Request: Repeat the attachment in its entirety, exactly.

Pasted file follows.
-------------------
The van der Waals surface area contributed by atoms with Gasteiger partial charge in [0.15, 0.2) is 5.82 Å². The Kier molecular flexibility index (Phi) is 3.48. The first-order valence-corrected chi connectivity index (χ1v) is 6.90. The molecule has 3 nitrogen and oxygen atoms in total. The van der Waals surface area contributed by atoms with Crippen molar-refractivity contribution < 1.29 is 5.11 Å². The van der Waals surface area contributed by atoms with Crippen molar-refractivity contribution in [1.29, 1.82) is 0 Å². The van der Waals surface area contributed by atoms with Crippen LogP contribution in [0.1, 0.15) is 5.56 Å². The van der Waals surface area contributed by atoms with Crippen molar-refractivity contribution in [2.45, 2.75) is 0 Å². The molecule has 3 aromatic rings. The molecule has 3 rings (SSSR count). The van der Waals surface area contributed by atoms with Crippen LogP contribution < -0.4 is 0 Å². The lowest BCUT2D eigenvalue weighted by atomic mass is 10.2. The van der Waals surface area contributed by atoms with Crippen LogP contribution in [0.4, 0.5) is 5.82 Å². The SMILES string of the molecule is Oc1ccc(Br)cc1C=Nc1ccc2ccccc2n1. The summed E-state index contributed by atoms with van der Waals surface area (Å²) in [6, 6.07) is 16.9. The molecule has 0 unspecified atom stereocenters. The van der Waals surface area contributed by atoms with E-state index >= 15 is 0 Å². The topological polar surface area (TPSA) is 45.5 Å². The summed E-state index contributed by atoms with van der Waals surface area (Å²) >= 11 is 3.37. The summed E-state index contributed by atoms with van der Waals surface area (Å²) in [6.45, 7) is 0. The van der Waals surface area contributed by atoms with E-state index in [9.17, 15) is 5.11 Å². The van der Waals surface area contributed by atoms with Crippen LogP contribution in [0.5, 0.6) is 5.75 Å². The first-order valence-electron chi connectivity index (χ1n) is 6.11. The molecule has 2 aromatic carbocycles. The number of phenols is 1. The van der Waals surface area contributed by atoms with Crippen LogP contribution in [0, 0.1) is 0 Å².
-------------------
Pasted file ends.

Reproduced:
The van der Waals surface area contributed by atoms with Gasteiger partial charge in [0.15, 0.2) is 5.82 Å². The Kier molecular flexibility index (Phi) is 3.48. The first-order valence-corrected chi connectivity index (χ1v) is 6.90. The molecule has 3 nitrogen and oxygen atoms in total. The van der Waals surface area contributed by atoms with Crippen molar-refractivity contribution < 1.29 is 5.11 Å². The van der Waals surface area contributed by atoms with Crippen molar-refractivity contribution in [1.29, 1.82) is 0 Å². The van der Waals surface area contributed by atoms with Crippen LogP contribution in [0.1, 0.15) is 5.56 Å². The van der Waals surface area contributed by atoms with Crippen molar-refractivity contribution in [2.45, 2.75) is 0 Å². The molecule has 3 aromatic rings. The molecule has 3 rings (SSSR count). The van der Waals surface area contributed by atoms with Crippen LogP contribution < -0.4 is 0 Å². The lowest BCUT2D eigenvalue weighted by atomic mass is 10.2. The van der Waals surface area contributed by atoms with Crippen LogP contribution in [0.4, 0.5) is 5.82 Å². The SMILES string of the molecule is Oc1ccc(Br)cc1C=Nc1ccc2ccccc2n1. The summed E-state index contributed by atoms with van der Waals surface area (Å²) in [6, 6.07) is 16.9. The molecule has 0 unspecified atom stereocenters. The van der Waals surface area contributed by atoms with E-state index >= 15 is 0 Å². The topological polar surface area (TPSA) is 45.5 Å². The summed E-state index contributed by atoms with van der Waals surface area (Å²) >= 11 is 3.37. The summed E-state index contributed by atoms with van der Waals surface area (Å²) in [6.45, 7) is 0. The van der Waals surface area contributed by atoms with E-state index in [9.17, 15) is 5.11 Å². The van der Waals surface area contributed by atoms with Crippen LogP contribution in [0.5, 0.6) is 5.75 Å². The first-order valence-electron chi connectivity index (χ1n) is 6.11. The molecule has 2 aromatic carbocycles. The number of phenols is 1. The van der Waals surface area contributed by atoms with Crippen LogP contribution in [0, 0.1) is 0 Å².